The Durk Pearson & Sandy Shaw®
Life Extension NewsTM
Volume 16 No. 11 • December 2013


LITHIUM AS AN ESSENTIAL NUTRIENT

A 2012 paper1 provided detailed information on the presence of lithium in drinking water and vegetation and on its essentiality in a large number of animal and human studies.

The review reported that there is a wide variation in the amount of lithium found in drinking water, spring water, spa water and bottled water. One study of 132 brands of bottled water from 28 countries found lithium concentrations ranging over 5 orders of magnitude (from 0.057 to 5,460 μg/l. “Li concentrations of 8.7 mg/l and of >9 mg/l have been reported for the Friedrich-Quelle, a famous spring in Baden-Baden/Germany, and for the spa water in Pompeya/Argentina, respectively.”1

“The long-term consumption of low-Li drinking water is regarded as a risk factor for higher incidences of suicides, homicides, and crimes as shown in several studies. For example, in 24 counties in Texas/USA with a total population of 6 million (>60% of the state population), during a 2-year study (1967–1969), a significantly inverse relationship between (1) Li concentration of local drinking water, (2) Li concentrations of the urine among the respective residents, and (3) mean annual rainfall amounts in the respective county sites and (1) state mental hospital admission rates, (2) admitting rates for four major mental disorders (psychosis, neurosis, schizophrenia, personality problems), (3) homicide rates, and (4) road distance from resident county to nearest state mental hospital was found (p<–0.05 to <–0.001). The Li levels in drinking water were classified into 4 groups: <11.0; 11.0–29.9, 30.0–69.9; >70.0 μg/l.”1

A second study reported in the review1 included 27 counties and lasted for 10 years (1978–1987) and found that that the incidence rates of suicide, homicide, and rape were significantly higher in counties whose drinking water contained low (0–12 μg/l) and medium (13–60 μg/l) lithium concentrations than in counties whose drinking water had high Li concentrations (79–160 μg/l)(p<0.01). They also found associations with the rates of robbery, burglary, and theft significant at p<0.05. These are really remarkable differences that suggest improved mental function with low dose lithium.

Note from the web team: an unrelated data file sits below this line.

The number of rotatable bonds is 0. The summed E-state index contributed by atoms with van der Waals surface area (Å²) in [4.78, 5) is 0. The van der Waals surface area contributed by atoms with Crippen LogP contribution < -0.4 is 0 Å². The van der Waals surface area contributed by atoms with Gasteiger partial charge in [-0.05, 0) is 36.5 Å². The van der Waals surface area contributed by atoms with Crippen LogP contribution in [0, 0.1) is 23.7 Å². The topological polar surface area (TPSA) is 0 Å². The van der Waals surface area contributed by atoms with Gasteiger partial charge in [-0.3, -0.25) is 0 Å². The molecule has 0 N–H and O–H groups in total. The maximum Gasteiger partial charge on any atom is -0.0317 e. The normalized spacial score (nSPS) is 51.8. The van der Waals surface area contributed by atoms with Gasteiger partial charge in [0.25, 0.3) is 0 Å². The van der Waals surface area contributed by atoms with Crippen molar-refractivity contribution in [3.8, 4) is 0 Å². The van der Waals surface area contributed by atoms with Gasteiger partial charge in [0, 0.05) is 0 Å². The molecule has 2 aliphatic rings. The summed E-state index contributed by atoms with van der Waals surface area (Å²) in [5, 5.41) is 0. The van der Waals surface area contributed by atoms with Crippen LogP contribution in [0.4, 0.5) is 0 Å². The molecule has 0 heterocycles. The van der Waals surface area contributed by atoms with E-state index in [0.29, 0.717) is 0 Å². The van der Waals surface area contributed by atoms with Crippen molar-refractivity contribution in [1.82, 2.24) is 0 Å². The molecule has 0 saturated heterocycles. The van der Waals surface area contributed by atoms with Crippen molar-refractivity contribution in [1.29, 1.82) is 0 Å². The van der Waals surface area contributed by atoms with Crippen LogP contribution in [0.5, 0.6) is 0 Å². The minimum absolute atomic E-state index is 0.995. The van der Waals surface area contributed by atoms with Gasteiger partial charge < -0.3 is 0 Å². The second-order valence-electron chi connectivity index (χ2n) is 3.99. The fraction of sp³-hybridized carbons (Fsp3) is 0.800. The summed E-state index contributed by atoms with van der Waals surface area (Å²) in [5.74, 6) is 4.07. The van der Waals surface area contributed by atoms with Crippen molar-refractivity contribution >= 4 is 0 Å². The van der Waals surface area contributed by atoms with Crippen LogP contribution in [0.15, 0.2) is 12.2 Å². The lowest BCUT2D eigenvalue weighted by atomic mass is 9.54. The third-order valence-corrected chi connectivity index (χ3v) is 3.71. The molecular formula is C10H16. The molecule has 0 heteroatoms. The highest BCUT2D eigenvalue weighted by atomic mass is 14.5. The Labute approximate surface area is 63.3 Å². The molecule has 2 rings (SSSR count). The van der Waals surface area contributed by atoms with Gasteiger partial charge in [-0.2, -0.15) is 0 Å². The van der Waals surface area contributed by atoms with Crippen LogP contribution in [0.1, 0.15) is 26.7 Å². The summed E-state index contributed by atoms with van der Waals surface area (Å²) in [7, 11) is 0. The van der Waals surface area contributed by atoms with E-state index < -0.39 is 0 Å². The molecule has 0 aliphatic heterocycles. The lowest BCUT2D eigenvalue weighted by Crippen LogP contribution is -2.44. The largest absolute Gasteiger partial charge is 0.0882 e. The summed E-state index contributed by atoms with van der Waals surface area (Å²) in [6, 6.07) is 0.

On the basis of these and many other studies, the basic requirement of lithium in humans has been assessed at 1 μg/kg body weight/d in humans derived from intake data in Germany, thus, the lithium requirement for an adult of 70 kg body weight would be 70 μg/d. In another assessment study, Schrauzer suggested a provisional recommended dietary allowance (RDA) of 1 mg. lithium/day for an adult of 70 kg body weight.2

References

  1. Schafer. Evaluation of beneficial and adverse effects on plants and animals following lithium deficiency and supplementation, and on humans following lithium treatment of mood disorders. Trace Elem Electrolytes. 29(2):91-112 (2012).
  2. Schrauzer. Lithium: occurrence, dietary intakes, nutritional essentiality. J Am Coll. Nutr. 21:14-21 (2002).

[Also see “Maintain your Brain the Durk Pearson & Sandy Shaw Way Part III: Lithium as a Brain Food” in the May 2004 issue of Life Enhancement.]

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